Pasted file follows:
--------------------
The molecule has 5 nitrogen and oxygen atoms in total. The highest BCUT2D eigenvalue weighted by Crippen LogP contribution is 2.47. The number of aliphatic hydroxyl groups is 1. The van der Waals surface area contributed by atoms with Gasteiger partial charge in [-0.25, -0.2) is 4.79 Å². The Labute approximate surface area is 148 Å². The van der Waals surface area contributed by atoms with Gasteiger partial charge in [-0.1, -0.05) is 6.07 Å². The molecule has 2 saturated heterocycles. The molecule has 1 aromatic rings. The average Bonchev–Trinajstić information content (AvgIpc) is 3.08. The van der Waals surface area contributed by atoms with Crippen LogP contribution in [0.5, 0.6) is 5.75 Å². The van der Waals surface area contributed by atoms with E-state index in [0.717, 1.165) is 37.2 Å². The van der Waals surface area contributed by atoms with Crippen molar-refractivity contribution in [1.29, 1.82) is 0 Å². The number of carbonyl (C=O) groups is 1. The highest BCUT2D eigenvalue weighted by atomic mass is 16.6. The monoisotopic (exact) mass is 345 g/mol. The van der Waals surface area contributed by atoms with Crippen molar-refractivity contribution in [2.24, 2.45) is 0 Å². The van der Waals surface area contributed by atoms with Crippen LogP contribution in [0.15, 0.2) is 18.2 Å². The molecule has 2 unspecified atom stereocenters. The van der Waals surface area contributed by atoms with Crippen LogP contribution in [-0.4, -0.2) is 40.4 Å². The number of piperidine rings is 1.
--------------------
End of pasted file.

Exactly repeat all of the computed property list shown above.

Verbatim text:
The molecule has 5 nitrogen and oxygen atoms in total. The highest BCUT2D eigenvalue weighted by Crippen LogP contribution is 2.47. The number of aliphatic hydroxyl groups is 1. The van der Waals surface area contributed by atoms with Gasteiger partial charge in [-0.25, -0.2) is 4.79 Å². The Labute approximate surface area is 148 Å². The van der Waals surface area contributed by atoms with Gasteiger partial charge in [-0.1, -0.05) is 6.07 Å². The molecule has 2 saturated heterocycles. The molecule has 1 aromatic rings. The average Bonchev–Trinajstić information content (AvgIpc) is 3.08. The van der Waals surface area contributed by atoms with Crippen LogP contribution in [0.5, 0.6) is 5.75 Å². The van der Waals surface area contributed by atoms with E-state index in [0.717, 1.165) is 37.2 Å². The van der Waals surface area contributed by atoms with Crippen molar-refractivity contribution in [1.29, 1.82) is 0 Å². The number of carbonyl (C=O) groups is 1. The highest BCUT2D eigenvalue weighted by atomic mass is 16.6. The monoisotopic (exact) mass is 345 g/mol. The van der Waals surface area contributed by atoms with Crippen molar-refractivity contribution in [2.24, 2.45) is 0 Å². The van der Waals surface area contributed by atoms with Crippen LogP contribution in [0.15, 0.2) is 18.2 Å². The molecule has 2 unspecified atom stereocenters. The van der Waals surface area contributed by atoms with Crippen LogP contribution in [-0.4, -0.2) is 40.4 Å². The number of piperidine rings is 1.